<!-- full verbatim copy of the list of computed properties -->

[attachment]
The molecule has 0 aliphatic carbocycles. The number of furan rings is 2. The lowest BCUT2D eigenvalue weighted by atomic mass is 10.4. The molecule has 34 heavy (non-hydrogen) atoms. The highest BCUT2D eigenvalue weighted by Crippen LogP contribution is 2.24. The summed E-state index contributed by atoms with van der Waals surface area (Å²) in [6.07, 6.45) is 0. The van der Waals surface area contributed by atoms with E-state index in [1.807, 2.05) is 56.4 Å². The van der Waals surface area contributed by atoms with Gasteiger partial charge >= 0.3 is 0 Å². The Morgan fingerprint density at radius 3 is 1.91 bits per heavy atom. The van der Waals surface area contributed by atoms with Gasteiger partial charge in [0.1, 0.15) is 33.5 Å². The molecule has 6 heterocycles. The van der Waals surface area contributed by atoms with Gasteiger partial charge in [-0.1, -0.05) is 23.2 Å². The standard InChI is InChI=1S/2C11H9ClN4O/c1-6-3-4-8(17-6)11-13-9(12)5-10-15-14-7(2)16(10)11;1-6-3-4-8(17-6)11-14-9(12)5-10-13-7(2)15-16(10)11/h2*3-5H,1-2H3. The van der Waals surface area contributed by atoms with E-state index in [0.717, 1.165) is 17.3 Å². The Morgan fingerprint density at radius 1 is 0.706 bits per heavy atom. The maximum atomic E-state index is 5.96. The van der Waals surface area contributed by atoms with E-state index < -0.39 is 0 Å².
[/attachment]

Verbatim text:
The molecule has 0 aliphatic carbocycles. The number of furan rings is 2. The lowest BCUT2D eigenvalue weighted by atomic mass is 10.4. The molecule has 34 heavy (non-hydrogen) atoms. The highest BCUT2D eigenvalue weighted by Crippen LogP contribution is 2.24. The summed E-state index contributed by atoms with van der Waals surface area (Å²) in [6.07, 6.45) is 0. The van der Waals surface area contributed by atoms with E-state index in [1.807, 2.05) is 56.4 Å². The van der Waals surface area contributed by atoms with Gasteiger partial charge >= 0.3 is 0 Å². The Morgan fingerprint density at radius 3 is 1.91 bits per heavy atom. The van der Waals surface area contributed by atoms with Gasteiger partial charge in [0.1, 0.15) is 33.5 Å². The molecule has 6 heterocycles. The van der Waals surface area contributed by atoms with Gasteiger partial charge in [-0.1, -0.05) is 23.2 Å². The standard InChI is InChI=1S/2C11H9ClN4O/c1-6-3-4-8(17-6)11-13-9(12)5-10-15-14-7(2)16(10)11;1-6-3-4-8(17-6)11-14-9(12)5-10-13-7(2)15-16(10)11/h2*3-5H,1-2H3. The van der Waals surface area contributed by atoms with E-state index in [0.717, 1.165) is 17.3 Å². The Morgan fingerprint density at radius 1 is 0.706 bits per heavy atom. The maximum atomic E-state index is 5.96. The van der Waals surface area contributed by atoms with E-state index < -0.39 is 0 Å².